This really isn’t the time to be landing this stuff on you, but Dad and I both are feeling very responsible for our little girl getting hurt (again) when maybe if we had just opened our mouths, we could have prevented all this. Of course, to be realistic, it may not have made any difference, but these thoughts cross your mind when you’re a parent.
We both agreed when you were little that whoever married you would have to be one hell of a special kind of guy. (In Dad’s words, “God help him”). But I always pictured you either a) single, and blazing through the world in a cloud of glory or, b) married to a guy who was your equal – smart, confident, strong-willed, motivated and out to make his mark on the universe, but at home would have to know just when to push and when not. NOT easy to find!
However this turns out, we’ll always be here – doors and arms open. Remember that. And don’t worry, next time, we’ll speak our piece – welcome or not – and hogtie if necessary!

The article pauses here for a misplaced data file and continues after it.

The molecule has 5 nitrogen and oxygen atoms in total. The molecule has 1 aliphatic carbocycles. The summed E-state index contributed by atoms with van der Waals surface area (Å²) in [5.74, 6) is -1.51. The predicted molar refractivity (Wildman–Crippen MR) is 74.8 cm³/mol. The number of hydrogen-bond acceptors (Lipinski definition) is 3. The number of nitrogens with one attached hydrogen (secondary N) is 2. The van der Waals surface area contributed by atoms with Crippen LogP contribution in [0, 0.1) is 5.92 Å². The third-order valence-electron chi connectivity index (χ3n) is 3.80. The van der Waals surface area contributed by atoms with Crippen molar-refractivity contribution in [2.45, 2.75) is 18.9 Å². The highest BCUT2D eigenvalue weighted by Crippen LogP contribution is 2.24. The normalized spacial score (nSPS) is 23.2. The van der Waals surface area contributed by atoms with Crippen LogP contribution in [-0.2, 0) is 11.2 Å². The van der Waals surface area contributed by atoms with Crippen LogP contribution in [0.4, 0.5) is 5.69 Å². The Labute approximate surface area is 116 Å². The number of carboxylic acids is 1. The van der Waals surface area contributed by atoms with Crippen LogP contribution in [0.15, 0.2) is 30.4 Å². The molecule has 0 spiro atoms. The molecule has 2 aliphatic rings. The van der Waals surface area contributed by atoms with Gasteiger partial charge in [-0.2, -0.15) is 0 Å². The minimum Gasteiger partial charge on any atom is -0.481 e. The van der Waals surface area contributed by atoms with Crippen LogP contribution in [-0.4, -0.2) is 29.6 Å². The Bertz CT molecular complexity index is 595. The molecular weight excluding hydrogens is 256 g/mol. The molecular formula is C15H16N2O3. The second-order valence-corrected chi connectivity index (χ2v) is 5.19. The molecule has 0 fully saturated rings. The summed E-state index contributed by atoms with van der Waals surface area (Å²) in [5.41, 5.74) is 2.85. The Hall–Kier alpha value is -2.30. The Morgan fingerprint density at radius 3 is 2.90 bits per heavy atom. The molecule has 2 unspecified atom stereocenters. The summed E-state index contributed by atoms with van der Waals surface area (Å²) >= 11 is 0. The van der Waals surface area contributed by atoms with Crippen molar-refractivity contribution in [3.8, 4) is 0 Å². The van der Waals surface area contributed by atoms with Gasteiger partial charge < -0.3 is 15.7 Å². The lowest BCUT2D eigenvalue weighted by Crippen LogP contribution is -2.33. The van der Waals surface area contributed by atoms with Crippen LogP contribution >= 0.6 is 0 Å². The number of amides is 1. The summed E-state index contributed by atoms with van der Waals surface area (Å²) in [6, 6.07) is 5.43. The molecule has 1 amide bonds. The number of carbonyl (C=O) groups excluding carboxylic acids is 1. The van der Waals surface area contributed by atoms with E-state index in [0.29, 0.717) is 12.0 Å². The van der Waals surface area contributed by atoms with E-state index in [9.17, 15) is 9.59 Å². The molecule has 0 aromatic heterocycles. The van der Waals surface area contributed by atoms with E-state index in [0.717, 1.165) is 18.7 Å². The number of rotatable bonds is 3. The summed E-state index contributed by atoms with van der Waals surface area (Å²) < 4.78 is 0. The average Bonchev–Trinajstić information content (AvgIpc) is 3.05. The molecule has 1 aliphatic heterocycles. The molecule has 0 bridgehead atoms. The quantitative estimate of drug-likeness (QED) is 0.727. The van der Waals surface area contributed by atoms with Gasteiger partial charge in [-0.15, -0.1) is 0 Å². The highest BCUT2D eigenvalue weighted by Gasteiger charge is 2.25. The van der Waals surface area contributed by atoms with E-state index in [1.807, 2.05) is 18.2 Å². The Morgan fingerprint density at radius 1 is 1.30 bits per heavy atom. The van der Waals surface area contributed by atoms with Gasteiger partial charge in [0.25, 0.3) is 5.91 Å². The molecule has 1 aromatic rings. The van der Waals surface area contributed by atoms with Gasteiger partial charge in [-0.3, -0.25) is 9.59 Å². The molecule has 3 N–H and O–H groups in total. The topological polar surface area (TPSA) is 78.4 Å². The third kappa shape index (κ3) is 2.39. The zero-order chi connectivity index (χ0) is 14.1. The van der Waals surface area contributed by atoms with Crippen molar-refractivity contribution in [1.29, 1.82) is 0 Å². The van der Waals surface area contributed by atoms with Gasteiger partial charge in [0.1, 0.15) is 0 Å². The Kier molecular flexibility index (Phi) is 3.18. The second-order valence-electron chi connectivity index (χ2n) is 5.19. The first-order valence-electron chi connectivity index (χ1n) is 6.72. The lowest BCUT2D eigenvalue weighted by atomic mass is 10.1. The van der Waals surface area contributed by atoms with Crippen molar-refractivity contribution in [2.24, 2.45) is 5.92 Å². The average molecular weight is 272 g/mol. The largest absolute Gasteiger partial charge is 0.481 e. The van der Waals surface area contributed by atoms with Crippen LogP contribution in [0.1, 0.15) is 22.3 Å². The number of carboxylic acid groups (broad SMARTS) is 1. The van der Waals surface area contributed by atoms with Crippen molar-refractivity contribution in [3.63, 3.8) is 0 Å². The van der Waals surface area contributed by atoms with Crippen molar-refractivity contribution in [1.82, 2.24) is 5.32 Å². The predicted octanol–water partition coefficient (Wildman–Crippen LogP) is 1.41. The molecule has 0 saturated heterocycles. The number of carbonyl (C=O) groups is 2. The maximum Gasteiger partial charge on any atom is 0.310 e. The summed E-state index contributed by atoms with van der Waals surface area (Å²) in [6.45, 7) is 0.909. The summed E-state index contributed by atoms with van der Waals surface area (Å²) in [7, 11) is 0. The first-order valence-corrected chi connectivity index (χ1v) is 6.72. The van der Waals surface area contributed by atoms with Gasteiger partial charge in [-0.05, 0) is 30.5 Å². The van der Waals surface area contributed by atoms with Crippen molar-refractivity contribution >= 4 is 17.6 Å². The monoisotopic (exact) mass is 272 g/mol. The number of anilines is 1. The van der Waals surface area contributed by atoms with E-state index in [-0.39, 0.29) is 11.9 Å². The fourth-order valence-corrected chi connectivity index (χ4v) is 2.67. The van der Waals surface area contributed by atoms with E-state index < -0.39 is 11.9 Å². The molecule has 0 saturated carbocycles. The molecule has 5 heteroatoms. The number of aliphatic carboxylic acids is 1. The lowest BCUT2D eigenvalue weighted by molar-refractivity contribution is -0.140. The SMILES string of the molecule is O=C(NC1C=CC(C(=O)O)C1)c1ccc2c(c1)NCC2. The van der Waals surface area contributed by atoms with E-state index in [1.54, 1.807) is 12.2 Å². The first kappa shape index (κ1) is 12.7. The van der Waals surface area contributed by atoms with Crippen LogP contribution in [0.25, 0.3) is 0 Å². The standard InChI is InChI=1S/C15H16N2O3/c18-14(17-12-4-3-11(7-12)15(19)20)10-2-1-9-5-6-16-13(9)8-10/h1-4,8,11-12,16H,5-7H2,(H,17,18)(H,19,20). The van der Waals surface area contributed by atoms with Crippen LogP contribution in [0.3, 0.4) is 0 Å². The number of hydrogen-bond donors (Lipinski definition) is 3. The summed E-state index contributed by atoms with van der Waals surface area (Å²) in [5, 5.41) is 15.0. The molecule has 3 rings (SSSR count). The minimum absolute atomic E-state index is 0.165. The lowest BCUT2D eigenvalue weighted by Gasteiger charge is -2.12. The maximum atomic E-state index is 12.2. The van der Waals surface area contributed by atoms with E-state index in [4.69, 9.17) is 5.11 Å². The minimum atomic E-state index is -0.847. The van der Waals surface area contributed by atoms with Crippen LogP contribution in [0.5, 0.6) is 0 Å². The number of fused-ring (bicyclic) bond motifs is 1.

By the way, your brother wants to kick Steve’s butt for hurting his sister. That’s his way of saying he’s there for you, too. And if you want me there, just call. I can grab a flight and work be hanged! I love you very much – we all do.
The beautiful part is that they said almost the same thing after my first divorce, although she left out the part about how she always pictured me single.
That would have given me a lot of strength, I think.
I spent my whole life thinking that I was a failure if I wasn’t married – or conversely, that being able to “get guys” to want to commit to me was some kind of major success. I think having a best friend for most of my life who was openly jealous of my relationships probably didn’t help.
But, hey Mom – THIS time I was obviously very hesitant about getting married, and I ASKED you all to tell me if you had any hesitations!
And good grief, Dad, why couldn’t you grow a pair? You knew Steve best, and if you’d said it was a bad idea, wild horses couldn’t have gotten me down that aisle.
Something tells me, though, that I’m not the only person here who bought into this assumption that women simply “should” get married; that getting married is always a victory, even if your (first) husband is half-jokingly gloating that “someone needs to get [you] under control”.